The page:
iPad app augments art

By Emily Ornberg

Among sculptures of ancient Greek gods and centuries-old French paintings sits the Art Institute of Chicago’s own 10-inch project—an iPad app.

LaunchPad, the first app of its kind, debuted at the Art Institute, 111 S. Michigan Ave., Oct. 28. It enhances the museum-going experience by bringing the art to life through enhanced 3-D animations, behind-the-scenes videos and in-depth information about the artwork. It was designed by the museum’s Department of Digital Information and Access with help from the Indianapolis Museum of Art and Sandbox Studios, a museum project management firm based in Minnesota.

The museum’s Eloise W. Martin Galleries of European Decorative Arts feature 25 iPads, each containing more that 50 works of art. Sixteen kiosks were installed Nov. 11 in the new Mary and Michael Jaharis Galleries of Greek, Roman and Byzantine Art, according to Liz Neely, a project manager for LaunchPad.

Neely said the iPads are in these galleries because they contain art that has lost a connection with audiences.

“People walk through [these galleries] and they don’t really know how to look at the objects,” Neely said. “How do we use the opportunities that are available to us to make an emotional connection between you and the artwork? How do we help bring it to life? Technology has a lot to offer there.”

One of the pieces that utilizes this technology is an 18th century gold clock that hangs in the European Decorative Arts gallery. Its intricate and regal design resembles the Baroque style of its time, but by studying LaunchPad’s profile on the clock, users will learn it was designed to flicker in candlelight. Video clips show how the clock’s golden gargoyles appear differently in a dimly candlelit hallway and allow users to hear its now-silent music box melody.

“To be able to hear something that hasn’t been heard in 300 years just evokes emotions,” Neely said.

Other videos created for LaunchPad show contemporary artists authentically recreating period pieces, taking the viewer through each step of the process. The app features American artist Patrick Edwards, who is classically trained in French marquetry, recreating an 18th century coffer chest, intricately detailed with tortoiseshell and brass, using the same tools as the original artist, André Charles Bouller.

The interactive LaunchPad page for a 17th century cabinet lets users open drawers and cabinet doors to reveal the pharmaceutical tools and bottles stored inside, none of which can be seen as the cabinet is displayed in the museum.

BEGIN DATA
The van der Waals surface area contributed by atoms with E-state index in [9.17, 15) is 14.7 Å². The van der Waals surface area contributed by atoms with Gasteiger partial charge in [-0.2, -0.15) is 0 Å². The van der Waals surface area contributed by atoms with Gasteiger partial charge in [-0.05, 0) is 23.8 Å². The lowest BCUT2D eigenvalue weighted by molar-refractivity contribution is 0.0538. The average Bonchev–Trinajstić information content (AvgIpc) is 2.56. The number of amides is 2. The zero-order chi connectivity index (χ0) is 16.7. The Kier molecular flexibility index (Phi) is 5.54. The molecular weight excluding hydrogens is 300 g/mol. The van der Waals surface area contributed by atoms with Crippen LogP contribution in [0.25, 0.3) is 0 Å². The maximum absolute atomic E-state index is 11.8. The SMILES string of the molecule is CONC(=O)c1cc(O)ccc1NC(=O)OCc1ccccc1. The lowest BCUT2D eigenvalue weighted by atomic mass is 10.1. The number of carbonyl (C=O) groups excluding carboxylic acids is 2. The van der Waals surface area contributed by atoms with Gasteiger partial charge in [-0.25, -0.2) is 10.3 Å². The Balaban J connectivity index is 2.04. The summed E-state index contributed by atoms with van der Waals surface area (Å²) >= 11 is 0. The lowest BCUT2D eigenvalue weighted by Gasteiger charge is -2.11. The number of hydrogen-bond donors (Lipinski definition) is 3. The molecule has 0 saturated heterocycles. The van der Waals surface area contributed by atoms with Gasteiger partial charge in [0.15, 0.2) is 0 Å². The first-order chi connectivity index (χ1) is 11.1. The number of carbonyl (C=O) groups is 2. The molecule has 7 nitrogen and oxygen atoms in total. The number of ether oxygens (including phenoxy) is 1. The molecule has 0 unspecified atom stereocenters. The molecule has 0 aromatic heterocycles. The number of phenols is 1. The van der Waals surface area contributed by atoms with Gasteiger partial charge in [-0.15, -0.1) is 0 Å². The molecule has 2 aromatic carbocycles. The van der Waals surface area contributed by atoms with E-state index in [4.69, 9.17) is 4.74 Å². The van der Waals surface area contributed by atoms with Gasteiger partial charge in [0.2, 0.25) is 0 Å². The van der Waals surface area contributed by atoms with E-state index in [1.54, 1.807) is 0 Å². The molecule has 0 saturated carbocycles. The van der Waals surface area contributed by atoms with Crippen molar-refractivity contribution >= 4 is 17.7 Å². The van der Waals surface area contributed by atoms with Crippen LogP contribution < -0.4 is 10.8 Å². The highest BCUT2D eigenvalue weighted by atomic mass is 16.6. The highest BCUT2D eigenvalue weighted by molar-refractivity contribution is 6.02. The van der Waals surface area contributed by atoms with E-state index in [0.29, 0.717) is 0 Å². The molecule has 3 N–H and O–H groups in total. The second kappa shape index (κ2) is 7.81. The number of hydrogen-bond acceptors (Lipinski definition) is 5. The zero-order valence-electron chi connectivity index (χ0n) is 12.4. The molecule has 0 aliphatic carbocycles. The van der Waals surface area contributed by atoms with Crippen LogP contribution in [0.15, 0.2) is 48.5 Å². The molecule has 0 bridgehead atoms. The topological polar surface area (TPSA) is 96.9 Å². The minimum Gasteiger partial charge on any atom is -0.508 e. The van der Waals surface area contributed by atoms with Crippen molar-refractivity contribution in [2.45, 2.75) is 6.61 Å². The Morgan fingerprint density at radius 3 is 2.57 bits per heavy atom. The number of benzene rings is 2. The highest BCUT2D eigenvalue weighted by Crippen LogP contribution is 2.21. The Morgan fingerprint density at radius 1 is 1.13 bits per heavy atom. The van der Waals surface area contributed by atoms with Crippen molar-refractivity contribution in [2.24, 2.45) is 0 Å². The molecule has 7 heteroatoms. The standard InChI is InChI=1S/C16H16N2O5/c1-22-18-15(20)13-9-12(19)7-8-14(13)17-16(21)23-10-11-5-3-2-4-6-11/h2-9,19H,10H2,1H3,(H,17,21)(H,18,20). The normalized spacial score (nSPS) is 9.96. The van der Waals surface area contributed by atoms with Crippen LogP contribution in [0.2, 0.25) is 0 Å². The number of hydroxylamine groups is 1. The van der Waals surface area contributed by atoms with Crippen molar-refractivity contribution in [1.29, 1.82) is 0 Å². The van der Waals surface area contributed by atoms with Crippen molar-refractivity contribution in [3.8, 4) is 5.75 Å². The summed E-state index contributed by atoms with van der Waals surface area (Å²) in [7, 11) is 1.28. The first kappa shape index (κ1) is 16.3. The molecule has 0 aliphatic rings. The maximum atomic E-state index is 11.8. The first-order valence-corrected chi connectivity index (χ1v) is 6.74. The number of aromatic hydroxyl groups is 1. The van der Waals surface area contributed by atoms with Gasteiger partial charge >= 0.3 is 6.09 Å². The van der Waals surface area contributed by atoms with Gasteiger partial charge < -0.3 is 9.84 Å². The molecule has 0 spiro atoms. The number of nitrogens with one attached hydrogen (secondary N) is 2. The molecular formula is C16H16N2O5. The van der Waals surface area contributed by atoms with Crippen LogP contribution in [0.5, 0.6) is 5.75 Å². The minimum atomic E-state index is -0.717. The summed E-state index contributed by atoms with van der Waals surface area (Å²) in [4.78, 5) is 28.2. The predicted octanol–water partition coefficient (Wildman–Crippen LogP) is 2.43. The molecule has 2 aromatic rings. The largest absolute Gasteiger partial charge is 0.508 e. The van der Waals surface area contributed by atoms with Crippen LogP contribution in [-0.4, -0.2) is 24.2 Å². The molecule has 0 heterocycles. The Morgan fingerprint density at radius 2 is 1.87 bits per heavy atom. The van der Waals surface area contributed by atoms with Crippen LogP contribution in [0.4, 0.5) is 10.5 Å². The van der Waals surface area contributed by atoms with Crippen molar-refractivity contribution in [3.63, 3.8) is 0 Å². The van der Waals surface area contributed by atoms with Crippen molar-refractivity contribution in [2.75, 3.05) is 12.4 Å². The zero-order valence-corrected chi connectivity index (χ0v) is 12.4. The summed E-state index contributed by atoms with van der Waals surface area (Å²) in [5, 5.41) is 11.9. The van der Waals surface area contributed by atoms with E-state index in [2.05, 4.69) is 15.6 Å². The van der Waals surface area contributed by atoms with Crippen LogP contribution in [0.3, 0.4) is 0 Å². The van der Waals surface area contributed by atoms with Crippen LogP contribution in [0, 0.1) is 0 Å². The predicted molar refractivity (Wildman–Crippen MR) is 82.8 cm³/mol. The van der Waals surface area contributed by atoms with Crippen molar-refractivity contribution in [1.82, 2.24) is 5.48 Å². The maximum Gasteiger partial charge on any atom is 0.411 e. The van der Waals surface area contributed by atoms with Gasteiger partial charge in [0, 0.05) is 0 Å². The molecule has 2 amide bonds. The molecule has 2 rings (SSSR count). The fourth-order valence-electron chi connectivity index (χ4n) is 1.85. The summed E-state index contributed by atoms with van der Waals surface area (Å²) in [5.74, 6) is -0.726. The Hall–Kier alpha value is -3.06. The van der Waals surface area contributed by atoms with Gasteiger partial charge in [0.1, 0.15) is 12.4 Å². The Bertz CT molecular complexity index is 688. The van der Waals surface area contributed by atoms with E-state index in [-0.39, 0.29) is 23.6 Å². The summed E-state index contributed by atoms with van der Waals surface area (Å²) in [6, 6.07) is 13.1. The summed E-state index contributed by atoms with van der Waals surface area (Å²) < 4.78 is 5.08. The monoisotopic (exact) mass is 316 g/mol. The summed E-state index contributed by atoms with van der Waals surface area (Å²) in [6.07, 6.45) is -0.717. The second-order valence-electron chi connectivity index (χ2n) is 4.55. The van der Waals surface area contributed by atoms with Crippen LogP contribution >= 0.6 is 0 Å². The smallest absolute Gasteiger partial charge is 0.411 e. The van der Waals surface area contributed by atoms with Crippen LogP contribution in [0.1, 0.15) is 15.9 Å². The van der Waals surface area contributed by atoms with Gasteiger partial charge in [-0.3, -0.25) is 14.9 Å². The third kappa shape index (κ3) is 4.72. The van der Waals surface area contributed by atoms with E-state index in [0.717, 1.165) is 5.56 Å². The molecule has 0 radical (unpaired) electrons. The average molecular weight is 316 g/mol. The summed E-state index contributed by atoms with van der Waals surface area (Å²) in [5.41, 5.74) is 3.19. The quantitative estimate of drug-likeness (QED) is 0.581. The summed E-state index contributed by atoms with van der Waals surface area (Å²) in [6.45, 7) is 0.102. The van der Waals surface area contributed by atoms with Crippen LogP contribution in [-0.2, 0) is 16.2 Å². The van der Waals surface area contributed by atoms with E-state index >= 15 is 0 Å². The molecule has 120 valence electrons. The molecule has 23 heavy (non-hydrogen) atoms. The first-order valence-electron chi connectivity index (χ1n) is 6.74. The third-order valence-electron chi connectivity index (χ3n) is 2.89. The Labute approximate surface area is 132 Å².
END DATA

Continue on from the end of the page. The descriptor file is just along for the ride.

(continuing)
The app also has in-depth features like a “Related Stories” page for each object that provides information on connected topics, such as relating a Zeus sculpture to Superman and offering contextual information on Greece at the time it was made.

Kyle Jaebker, director of the IMA Labs at the Indianapolis Museum of Art, was contacted by the AIC to help produce LaunchPad and has been assisting with its development since the beginning of the year. He said enabling users to see all sides of a piece of art is what sets LaunchPad apart from other museum kiosks.

“A lot of [the art pieces] are three-dimensional objects, so seeing more than one side of them can really bring a lot more detail,” Jaebker said. “[LaunchPad] draws [viewers] in and engages them with the content, and they can actually learn more about what they’re looking at.”

Thon Lorenz, developer of a similar touch-screen information kiosk used in the Abraham Lincoln exhibit in the Chicago History Museum, said interactive digital technology is the way of the future in public education.

“People like poking screens, swiping stuff and [they] are pretty well trained at it these days,” Lorenz said. “If you see a large monitor in a public space, you expect to be able to touch it, whether you’re getting used to that from ATMs or your phone.”

Neely said this generation’s interconnectivity makes iPads a successful and innovative way to engage museum-goers, and she hopes to make LaunchPad available outside the Art Institute.

“I think there’s a big addition to the gallery experience … but it’s just too good of content,” Neely said. “We want to make this into an app that people can get from the App Store and people can bring in and use on their own.”

Visit the Multimedia page to see video footage of the LaunchPad in action.